Physics Professor Jesse Berezovsky contends that until now, much of the thinking about math and music has been a top-down approach, applying mathematical ideas to existing musical compositions as a way of understanding already existing music. He contends he's uncovering the 'emergent structures of musical harmony' inherent in the art, just as order comes from disorder in the physical world. He believes that could mean a whole new way of looking at music of the past, present and future.
Leonardo da Vinci produced some of the world's most iconic art, but historical accounts show that he struggled to complete his works. 500 years after his death, King's College London researcher Professor Marco Catani suggests the best explanation for Leonardo's inability to finish projects is that the great artist may have had attention deficit and hyperactivity disorder (ADHD).
The most severe pandemic in recent history, killing some 50 million people worldwide, the Spanish influenza, may have emerged up to two years earlier than previously believed. And, according to a new and influential study, its early manifestation was ignored at the time as a 'minor infection.'
A new study based on a mostly forgotten guide to medicinal plants, 'Resources of the Southern Fields and Forests,' focuses on three of the plants and shows they inhibit bacteria associated with wound infections.
Anthropologists discovered a tool made out of high-quality translucent jadeite with an intact rosewood handle at a site where the ancient Maya processed salt in Belize. The discovery of these high-quality materials -- jadeite and rosewood -- used as utilitarian tools, demonstrates that salt workers played an important role in the Classic Maya marketplace economy more than 1,000 years ago.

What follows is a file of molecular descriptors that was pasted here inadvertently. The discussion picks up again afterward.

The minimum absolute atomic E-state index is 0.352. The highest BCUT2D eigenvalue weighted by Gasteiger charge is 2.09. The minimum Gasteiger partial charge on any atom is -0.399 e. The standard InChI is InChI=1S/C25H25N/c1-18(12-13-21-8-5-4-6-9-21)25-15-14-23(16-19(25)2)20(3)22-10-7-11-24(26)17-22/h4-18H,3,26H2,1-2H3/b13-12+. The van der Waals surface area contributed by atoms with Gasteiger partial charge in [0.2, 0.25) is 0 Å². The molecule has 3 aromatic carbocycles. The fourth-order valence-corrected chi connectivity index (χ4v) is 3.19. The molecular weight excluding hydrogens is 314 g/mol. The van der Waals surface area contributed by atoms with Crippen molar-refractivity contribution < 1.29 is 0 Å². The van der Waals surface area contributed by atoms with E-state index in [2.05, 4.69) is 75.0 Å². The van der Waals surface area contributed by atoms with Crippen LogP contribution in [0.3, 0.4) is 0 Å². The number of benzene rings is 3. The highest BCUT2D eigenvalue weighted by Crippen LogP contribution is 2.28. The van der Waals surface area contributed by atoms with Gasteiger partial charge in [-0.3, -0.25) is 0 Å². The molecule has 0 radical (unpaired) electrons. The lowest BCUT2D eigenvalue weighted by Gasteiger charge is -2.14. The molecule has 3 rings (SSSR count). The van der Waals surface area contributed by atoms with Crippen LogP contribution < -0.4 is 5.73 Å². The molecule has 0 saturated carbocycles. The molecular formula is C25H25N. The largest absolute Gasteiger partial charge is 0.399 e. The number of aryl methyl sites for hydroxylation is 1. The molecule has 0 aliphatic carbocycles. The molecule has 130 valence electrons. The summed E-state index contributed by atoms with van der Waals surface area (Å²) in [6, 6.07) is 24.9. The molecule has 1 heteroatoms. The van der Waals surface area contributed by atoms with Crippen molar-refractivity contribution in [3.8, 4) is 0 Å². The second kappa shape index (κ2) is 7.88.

Evolutionary biologist Ernst Haeckel became the first person to define the term ecology in his work published in 1866, entitled 'General Morphology of Organisms'. Science historians and biologists from the Friedrich Schiller University Jena (Germany) have now worked out just how close his original classification is to our modern understanding of ecology -- at the invitation of the renowned journal Trends in Ecology & Evolution.
A network of fish ponds supported a permanent human settlement in the seasonal drylands of Bolivia more than one thousand years ago, according to a new study published May 15, 2019 in the open-access journal PLOS ONE by Gabriela Prestes-Carneiro of Federal University of Western Para, Brazil, and colleagues.
Neanderthals and modern humans diverged at least 800,000 years ago, substantially earlier than indicated by most DNA-based estimates, according to new research by a UCL academic.
A new study in the Review of Economic Studies suggests that areas where Dutch colonizers built sugar factories in the 19th century are more developed today.
Abrupt climate change some 8,000 years ago led to a dramatic decline in early South American populations, suggests new UCL research.